Python's "only one way to do it" philosophy isn't good?

Douglas Alan doug at alum.mit.edu
Sat Jun 16 21:26:45 CEST 2007


Dennis Lee Bieber <wlfraed at ix.netcom.com> writes:

> 	Macros? Unfortunately to my world, macros are those things
> found in C, high-powered assemblers, and pre-VBA Office. As such,
> they do anything but keep a language small, and one encounters
> multiple implementations of similar functionality -- each
> implementation the pride of one person, and abhorred by the person
> who now must edit the code.

Comparing C macros to Lisp macros is like comparing a Sawzall to a
scalpel.

Regarding having enough rope to hang yourself, the same claim can be
made about any language abstraction mechanism.  E.g., classes are to
data types as macros are to syntax.  You can abuse classes and you can
abuse macros.  Both abuses will lead to abhorring by your
collaborators. And either abstraction mechanism, when used properly,
will result in more elegant, easier to read and maintain code.

Both abstraction mechanisms also allow language feature exploration to
occur outside of the privileged few who are allowed to commit changes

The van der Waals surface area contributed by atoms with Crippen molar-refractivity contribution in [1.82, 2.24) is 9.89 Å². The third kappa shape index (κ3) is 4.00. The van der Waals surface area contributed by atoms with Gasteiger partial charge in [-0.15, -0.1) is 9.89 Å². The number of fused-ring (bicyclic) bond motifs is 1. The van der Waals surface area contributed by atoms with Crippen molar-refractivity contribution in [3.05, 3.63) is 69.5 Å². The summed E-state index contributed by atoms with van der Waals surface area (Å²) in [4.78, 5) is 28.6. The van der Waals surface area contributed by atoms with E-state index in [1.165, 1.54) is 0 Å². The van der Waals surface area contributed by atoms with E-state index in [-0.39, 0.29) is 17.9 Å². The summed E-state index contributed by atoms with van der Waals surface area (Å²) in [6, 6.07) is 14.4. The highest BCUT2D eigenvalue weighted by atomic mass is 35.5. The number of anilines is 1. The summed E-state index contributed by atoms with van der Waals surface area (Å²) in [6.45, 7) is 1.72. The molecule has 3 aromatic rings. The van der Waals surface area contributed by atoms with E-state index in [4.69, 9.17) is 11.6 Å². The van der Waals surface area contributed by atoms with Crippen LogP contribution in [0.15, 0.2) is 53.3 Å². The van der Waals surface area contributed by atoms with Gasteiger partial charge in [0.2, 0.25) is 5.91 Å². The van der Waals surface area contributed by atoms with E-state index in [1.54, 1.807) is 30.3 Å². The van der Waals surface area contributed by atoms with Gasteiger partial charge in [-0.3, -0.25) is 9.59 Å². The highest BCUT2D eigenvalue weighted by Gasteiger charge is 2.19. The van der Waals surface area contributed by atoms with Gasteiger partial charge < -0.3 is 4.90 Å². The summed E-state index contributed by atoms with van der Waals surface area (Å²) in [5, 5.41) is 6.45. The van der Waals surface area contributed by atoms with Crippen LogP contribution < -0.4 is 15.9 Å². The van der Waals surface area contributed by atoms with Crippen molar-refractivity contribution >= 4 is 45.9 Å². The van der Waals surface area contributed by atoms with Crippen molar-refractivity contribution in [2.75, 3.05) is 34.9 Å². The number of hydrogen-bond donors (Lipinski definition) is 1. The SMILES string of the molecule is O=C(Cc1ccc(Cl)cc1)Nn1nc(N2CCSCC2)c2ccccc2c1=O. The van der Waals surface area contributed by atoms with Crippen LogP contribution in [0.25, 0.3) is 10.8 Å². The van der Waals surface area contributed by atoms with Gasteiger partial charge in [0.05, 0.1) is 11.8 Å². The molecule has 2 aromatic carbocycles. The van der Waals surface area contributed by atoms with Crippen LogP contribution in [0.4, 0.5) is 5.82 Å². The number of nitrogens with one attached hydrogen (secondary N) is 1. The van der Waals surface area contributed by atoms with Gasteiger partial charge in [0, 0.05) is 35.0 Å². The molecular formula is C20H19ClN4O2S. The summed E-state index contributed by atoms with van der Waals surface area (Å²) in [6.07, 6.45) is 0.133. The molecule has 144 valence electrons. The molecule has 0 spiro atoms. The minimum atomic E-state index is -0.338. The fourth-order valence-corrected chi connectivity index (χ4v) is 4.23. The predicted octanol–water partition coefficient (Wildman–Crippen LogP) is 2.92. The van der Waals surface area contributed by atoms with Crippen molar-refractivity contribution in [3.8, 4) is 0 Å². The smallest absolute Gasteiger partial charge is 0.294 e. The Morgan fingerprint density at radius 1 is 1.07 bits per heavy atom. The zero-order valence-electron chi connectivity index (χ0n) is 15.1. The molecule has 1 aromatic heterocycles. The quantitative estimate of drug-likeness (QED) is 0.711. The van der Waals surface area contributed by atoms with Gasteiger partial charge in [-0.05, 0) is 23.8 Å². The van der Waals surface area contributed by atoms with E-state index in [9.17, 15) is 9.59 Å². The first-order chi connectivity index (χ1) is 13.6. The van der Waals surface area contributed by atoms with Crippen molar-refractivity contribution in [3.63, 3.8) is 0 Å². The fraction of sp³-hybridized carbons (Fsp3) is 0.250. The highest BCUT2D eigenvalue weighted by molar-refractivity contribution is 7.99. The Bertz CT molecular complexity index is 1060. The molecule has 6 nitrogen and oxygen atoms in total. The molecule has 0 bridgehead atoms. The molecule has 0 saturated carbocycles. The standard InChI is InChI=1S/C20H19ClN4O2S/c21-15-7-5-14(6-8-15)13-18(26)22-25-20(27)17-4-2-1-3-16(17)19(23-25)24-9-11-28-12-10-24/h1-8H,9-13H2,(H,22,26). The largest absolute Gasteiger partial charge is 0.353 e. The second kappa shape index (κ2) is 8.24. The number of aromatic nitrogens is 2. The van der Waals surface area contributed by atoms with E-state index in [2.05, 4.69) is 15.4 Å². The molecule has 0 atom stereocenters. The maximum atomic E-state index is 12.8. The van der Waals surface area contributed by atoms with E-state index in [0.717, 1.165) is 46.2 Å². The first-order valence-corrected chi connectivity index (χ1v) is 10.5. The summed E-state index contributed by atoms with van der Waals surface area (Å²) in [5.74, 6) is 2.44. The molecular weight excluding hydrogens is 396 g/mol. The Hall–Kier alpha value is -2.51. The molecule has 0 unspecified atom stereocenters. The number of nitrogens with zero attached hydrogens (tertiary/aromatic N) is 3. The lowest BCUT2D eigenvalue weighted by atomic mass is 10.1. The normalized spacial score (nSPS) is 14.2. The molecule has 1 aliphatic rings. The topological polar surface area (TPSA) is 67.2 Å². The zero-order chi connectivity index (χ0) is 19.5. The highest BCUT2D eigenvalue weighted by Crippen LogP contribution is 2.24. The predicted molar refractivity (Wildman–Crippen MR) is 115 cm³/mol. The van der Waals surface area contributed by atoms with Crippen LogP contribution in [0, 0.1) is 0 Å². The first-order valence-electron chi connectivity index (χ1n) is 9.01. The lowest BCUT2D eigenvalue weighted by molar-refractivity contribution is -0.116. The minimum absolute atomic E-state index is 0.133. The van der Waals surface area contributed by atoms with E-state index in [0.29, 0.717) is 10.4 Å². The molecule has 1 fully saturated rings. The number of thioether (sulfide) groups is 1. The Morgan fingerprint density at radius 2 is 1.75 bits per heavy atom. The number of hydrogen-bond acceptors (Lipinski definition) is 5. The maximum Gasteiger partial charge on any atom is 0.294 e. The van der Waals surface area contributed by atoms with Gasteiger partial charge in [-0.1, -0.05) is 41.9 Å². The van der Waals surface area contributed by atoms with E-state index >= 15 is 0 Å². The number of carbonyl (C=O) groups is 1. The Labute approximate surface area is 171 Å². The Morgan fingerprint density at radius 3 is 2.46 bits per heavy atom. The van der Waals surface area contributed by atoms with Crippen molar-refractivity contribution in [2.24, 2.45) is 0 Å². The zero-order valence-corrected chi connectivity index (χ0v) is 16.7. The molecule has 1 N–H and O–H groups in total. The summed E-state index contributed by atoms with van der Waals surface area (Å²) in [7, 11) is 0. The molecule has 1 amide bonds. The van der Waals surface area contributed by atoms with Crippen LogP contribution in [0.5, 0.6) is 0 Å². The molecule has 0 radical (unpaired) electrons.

into the code-base for the interpreter or compiler.  I think that this
is one of the things that Gerry Sussman might be getting at when he
talks about how science works.  (Or at least that's what I would be
getting at if I were in his shoes.)

In the Lisp community, for instance, there have been lots of language
features that were implemented by people who were not part of the core
language development clique, but that were later widely adopted.
E.g., the Common Lisp OO system with mutimethods (CLOS), and the
"loop" macro.  These features didn't require any changes to the core
language implementation, and so you can see that Lisp-style macros are
also a huge modularity boon for language implementation.

|>oug



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